When Coach Taggart was first offered the job in Eugene — I wrote an article about Willie Taggart‘s family, and in particular, his wife Teneshia Taggart. However Charles (FishDuck) was reluctant bring WT’s family into the discussion as he wanted the transition for the Taggarts in Eugene to be as smooth as possible and without any outside media intrusion. So we declined to publish stories about them until now, as I’ve identified what could be the “X” factor in whether Coach Taggart stays at Oregon.
There are some aspects to all this that appear to be obvious and easy — unless you have to live through them. I know, as one who moved to South Carolina after growing up in Oregon, the issues that matter are often more than money or prestige when making a major career decision.
Having made moves across the country with a family in tow myself, I understand that such moves impact everyone within the family. Willie and Teneshia’s two school-age sons (Willie Jr. and Jackson) have come to a new geography, climate and culture. Although they would be returning to Florida with an FSU move — it is starting over, again. They must enroll in new schools, and would, most likely, lose friends made in Eugene. Coach Taggart’s daughter (Morgan), while relying on her mom and dad, will face new dislocation and adjustments again in her life with yet another move.
Teneshia must be a wonderful woman, mother and wife. She has supported his dreams and career throughout their time together in Florida, Kentucky, California, back to Florida and now Oregon. “Behind every successful man, there is a woman,” as the saying goes.
One writer for FishDuck.com explained to Charles how he had been displaced twice while growing up. He said he felt that moving had affected him “socially” and “held him back in some areas.” Isn’t it hard to start over and make new friends, leave old ones and do it multiple times when you are that young? When does Teneshia decide, “no more moving!”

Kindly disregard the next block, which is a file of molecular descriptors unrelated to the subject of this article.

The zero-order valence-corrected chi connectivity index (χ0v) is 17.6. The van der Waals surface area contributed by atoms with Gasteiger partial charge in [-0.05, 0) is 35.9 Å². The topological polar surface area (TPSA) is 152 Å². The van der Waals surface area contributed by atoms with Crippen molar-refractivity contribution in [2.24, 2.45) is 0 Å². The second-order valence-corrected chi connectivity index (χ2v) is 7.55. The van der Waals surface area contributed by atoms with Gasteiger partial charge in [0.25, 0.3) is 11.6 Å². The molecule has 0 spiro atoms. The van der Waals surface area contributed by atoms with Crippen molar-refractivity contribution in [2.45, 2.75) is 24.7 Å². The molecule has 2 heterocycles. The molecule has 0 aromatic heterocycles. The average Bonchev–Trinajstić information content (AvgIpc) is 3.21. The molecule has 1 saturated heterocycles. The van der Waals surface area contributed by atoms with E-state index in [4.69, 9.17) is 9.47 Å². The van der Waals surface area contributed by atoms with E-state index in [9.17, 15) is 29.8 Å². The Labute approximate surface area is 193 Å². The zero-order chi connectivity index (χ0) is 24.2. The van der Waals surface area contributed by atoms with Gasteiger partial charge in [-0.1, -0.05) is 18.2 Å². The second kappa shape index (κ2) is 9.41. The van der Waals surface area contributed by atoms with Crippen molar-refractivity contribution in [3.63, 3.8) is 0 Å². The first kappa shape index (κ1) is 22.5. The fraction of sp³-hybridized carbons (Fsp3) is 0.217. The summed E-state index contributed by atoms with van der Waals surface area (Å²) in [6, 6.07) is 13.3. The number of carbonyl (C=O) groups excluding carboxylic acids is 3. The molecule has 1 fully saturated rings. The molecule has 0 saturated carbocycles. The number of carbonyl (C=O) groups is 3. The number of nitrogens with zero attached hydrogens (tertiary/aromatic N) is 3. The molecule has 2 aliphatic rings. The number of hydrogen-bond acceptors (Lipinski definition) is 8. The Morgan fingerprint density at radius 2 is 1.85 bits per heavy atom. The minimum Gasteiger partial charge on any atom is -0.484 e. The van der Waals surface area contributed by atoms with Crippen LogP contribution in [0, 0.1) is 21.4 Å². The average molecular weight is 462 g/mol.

Teneshia might bear the load for the family’s adjustments and stress through the years, and may continue until she is comfortable in a new location and has made some close friends. Women tend to adjust differently than men. Oftentimes, a new place is not home until a woman has found and made the critical first “close” friend or two that she can confide in and share her innermost feelings and life with. These are additional parts of the decision, to move or not, that matter to the family that fans may not think of.
Would these aspects suggest the Taggarts could be staying put?
Keepin’ Momma Happy
“If Momma ain’t happy, ain’t nobody happy” is a colloquial expression that many of us can relate to. It works because it’s true. Are Taneshia and Willie Taggart, along with their children, happy in Eugene? Oregon is not Florida and that is just fine with most Oregonians, who can often be different from people in Florida.
Tampa-St. Pete-Bradenton is an area known as a great region in which to raise a family, and Florida is certainly the “Sunshine State.” The area is surrounded with the warm blue waters of the bay and Gulf Coast shores with no winter weather there, nor dark perpetual cloudiness as in Eugene.
The typically mild temperatures of Lane County probably felt cold at first until the Taggarts could acclimate to the new “moist cold” of Oregon. (Some who have moved to Eugene from the South have said that “you never get used to the cold”) The food and culture of the Northwest are also quite different from the South as another challenge for his family to deal with. Have they adjusted?
We cannot know the happiness and satisfaction of Teneshia Taggart and her family in Eugene, Ore., thus far. Family adjustments could present risk and danger to Coach Taggart’s success and tenure as Oregon’s coach. Unsettled unhappiness might be an iceberg that we won’t see until it’s too late. In the end, the Taggarts are Floridians, and you can’t blame them for missing 70 degree days about now.
Might that be a crucial reason to decide to return to Florida?
There are some who feel that Willie Taggart isn’t ready for Florida State, and other Oregon fans feel that breaking his word with coaches he recruited to Oregon, current players and new recruits would be the worst demonstration of selfish ambition over promises made. Some within Charles’s circle feel that leaving for 5.5 million per year (or whatever the gargantuan amount will be) is losing all credibility and selling his soul to a Seminole devil.
He might never say it to the media, but a decision to stay or leave Oregon might be an elevation of the most important value to him, and that of honoring what is best for his family. I hope Oregon fans will remember that and respect his decision.
Greenville, South Carolina
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